Wall Street Journal's Five Best Books About Cults
"Brilliantly written and strangely moving. Millner has resurrected the lost history of a cult devoted to a utopian vision as pure as it was outlandish."--Steve Almond, author of God Bless America: Stories
"A fascinating look at the American search for meaning and ultimate answers. Millner writes with grace and makes history an adventure."--Dan Wakefield, author of New York in the Fifties
"Teed may have wanted a shiny new world, but what Millner provides is a guide to an old lost one, a picture of a vanished century when science, religion, journalism, and social movements collided in an unending, and totally fascinating, brawl."--Madeleine Blais, author of In These Girls, Hope is a Muscle
"Those seeking an understanding of what makes otherwise sensible individuals willing to give up everything in service of the apparently outlandish notions of a charismatic true believer like Teed will find this carefully researched volume satisfying and memorable."--Les Standiford, author of Last Train to Paradise: Henry Flagler and the Spectacular Rise and Fall of the Railroad that Crossed an Ocean
"A riveting tale of a long-neglected part of Florida's history. Written with style and panache, this well-researched book is a terrific read."--Susan and Martin Tolchin, coauthors of Pinstripe Patronage: Political Favoritism from the Clubhouse to the White House and Beyond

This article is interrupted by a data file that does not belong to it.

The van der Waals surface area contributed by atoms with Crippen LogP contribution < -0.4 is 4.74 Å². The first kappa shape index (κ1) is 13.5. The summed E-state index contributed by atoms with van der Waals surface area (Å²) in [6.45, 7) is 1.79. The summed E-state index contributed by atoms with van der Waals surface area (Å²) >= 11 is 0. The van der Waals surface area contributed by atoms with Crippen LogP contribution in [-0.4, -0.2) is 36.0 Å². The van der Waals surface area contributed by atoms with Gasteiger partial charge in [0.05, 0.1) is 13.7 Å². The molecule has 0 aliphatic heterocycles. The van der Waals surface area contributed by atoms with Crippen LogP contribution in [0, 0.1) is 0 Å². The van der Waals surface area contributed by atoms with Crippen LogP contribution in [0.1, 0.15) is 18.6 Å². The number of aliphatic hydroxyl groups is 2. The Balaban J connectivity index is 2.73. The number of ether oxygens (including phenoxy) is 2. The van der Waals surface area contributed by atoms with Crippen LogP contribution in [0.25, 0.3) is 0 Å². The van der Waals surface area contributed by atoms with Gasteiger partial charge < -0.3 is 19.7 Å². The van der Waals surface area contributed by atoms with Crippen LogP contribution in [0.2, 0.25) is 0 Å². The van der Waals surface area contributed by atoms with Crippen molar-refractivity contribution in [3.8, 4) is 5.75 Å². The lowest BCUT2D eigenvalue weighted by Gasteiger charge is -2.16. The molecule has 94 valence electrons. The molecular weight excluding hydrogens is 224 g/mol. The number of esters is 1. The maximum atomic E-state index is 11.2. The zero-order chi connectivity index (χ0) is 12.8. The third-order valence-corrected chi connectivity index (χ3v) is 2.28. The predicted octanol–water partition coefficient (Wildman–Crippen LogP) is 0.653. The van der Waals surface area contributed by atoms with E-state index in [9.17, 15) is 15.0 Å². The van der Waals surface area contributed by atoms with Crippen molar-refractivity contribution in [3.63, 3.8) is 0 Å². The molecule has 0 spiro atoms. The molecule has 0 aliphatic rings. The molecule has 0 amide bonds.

"Millner's marvelous chronicle of the peripatetic and resolute Koreshans is provocative, intriguing, and so much stranger than fiction. You may pause, you may shake your head, you may throw up your arms, but you will not put down this book until you're done."--John Dufresne, author of No Regrets, Coyote: A Novel
For five days in December 1908 the body of Cyrus Teed lay in a bathtub at a beach house just south of Fort Myers, Florida. His followers, the Koreshans, waited for signs that he was coming back to life. They watched hieroglyphics emerge on his skin and observed what looked like the formation of a third arm. They saw his belly fall and rise with breath, even though his swollen tongue sealed his mouth. As his corpse turned black, they declared that their leader was transforming into the Egyptian god Horus.
Teed was a charismatic and controversial guru who at the age of 30 had been "illuminated" by an angel in his electro-alchemical laboratory. At the turn of the twentieth century, surrounded by the marvels of the Second Industrial Revolution, he proclaimed himself a prophet and led 200 people out of Chicago and into a new age. Or so he promised.
The Koreshans settled in a mosquito-infested scrubland and set to building a communal utopia inside what they believed was a hollow earth--with humans living on the inside crust and the entire universe contained within. According to Teed's socialist and millennialist teachings, if his people practiced celibacy and focused their love on him, he would return after death and they would all become immortal.
Was Teed a visionary or villain, savior or two-bit charlatan? Why did his promises and his theory of "cellular cosmogony" persuade so many? In The Allure of Immortality
, Lyn Millner weaves the many bizarre strands of Teed's life and those of his followers into a riveting story of angels, conmen, angry husbands, yellow journalism, and ultimately, hope.